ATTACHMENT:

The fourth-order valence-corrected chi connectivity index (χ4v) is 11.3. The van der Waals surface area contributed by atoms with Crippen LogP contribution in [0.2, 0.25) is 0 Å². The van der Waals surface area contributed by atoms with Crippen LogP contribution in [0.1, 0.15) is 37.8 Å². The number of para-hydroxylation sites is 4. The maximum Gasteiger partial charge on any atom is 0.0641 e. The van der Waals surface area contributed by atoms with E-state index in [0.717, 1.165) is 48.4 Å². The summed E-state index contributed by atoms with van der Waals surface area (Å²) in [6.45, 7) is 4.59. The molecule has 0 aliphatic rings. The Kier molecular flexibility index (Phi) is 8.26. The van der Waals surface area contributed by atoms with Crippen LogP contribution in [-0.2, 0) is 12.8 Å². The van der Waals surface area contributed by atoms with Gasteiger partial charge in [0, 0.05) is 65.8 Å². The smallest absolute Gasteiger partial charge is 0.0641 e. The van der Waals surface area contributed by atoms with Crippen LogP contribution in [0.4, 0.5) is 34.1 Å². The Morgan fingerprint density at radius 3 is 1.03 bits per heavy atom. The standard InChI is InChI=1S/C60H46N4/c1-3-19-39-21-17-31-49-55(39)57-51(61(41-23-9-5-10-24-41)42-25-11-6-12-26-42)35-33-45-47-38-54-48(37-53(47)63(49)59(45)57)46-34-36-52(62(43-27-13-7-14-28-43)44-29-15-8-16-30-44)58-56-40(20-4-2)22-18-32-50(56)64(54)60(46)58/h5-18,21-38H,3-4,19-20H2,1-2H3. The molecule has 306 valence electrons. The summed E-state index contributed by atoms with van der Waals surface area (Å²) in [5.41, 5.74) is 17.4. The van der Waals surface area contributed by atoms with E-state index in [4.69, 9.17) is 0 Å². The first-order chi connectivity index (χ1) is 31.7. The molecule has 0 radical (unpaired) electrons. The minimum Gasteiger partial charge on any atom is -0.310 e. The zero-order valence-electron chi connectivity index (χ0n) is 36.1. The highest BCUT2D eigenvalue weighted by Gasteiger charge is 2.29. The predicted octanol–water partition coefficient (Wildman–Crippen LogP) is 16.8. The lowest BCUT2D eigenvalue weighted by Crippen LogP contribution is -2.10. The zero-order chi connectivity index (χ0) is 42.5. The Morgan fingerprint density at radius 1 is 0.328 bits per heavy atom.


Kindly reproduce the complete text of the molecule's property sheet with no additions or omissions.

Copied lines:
The fourth-order valence-corrected chi connectivity index (χ4v) is 11.3. The van der Waals surface area contributed by atoms with Crippen LogP contribution in [0.2, 0.25) is 0 Å². The van der Waals surface area contributed by atoms with Crippen LogP contribution in [0.1, 0.15) is 37.8 Å². The number of para-hydroxylation sites is 4. The maximum Gasteiger partial charge on any atom is 0.0641 e. The van der Waals surface area contributed by atoms with E-state index in [0.717, 1.165) is 48.4 Å². The summed E-state index contributed by atoms with van der Waals surface area (Å²) in [6.45, 7) is 4.59. The molecule has 0 aliphatic rings. The Kier molecular flexibility index (Phi) is 8.26. The van der Waals surface area contributed by atoms with Crippen LogP contribution in [-0.2, 0) is 12.8 Å². The van der Waals surface area contributed by atoms with Gasteiger partial charge in [0, 0.05) is 65.8 Å². The smallest absolute Gasteiger partial charge is 0.0641 e. The van der Waals surface area contributed by atoms with Crippen LogP contribution in [0.4, 0.5) is 34.1 Å². The Morgan fingerprint density at radius 3 is 1.03 bits per heavy atom. The standard InChI is InChI=1S/C60H46N4/c1-3-19-39-21-17-31-49-55(39)57-51(61(41-23-9-5-10-24-41)42-25-11-6-12-26-42)35-33-45-47-38-54-48(37-53(47)63(49)59(45)57)46-34-36-52(62(43-27-13-7-14-28-43)44-29-15-8-16-30-44)58-56-40(20-4-2)22-18-32-50(56)64(54)60(46)58/h5-18,21-38H,3-4,19-20H2,1-2H3. The molecule has 306 valence electrons. The summed E-state index contributed by atoms with van der Waals surface area (Å²) in [5.41, 5.74) is 17.4. The van der Waals surface area contributed by atoms with E-state index in [4.69, 9.17) is 0 Å². The first-order chi connectivity index (χ1) is 31.7. The molecule has 0 radical (unpaired) electrons. The minimum Gasteiger partial charge on any atom is -0.310 e. The zero-order valence-electron chi connectivity index (χ0n) is 36.1. The highest BCUT2D eigenvalue weighted by Gasteiger charge is 2.29. The predicted octanol–water partition coefficient (Wildman–Crippen LogP) is 16.8. The lowest BCUT2D eigenvalue weighted by Crippen LogP contribution is -2.10. The zero-order chi connectivity index (χ0) is 42.5. The Morgan fingerprint density at radius 1 is 0.328 bits per heavy atom.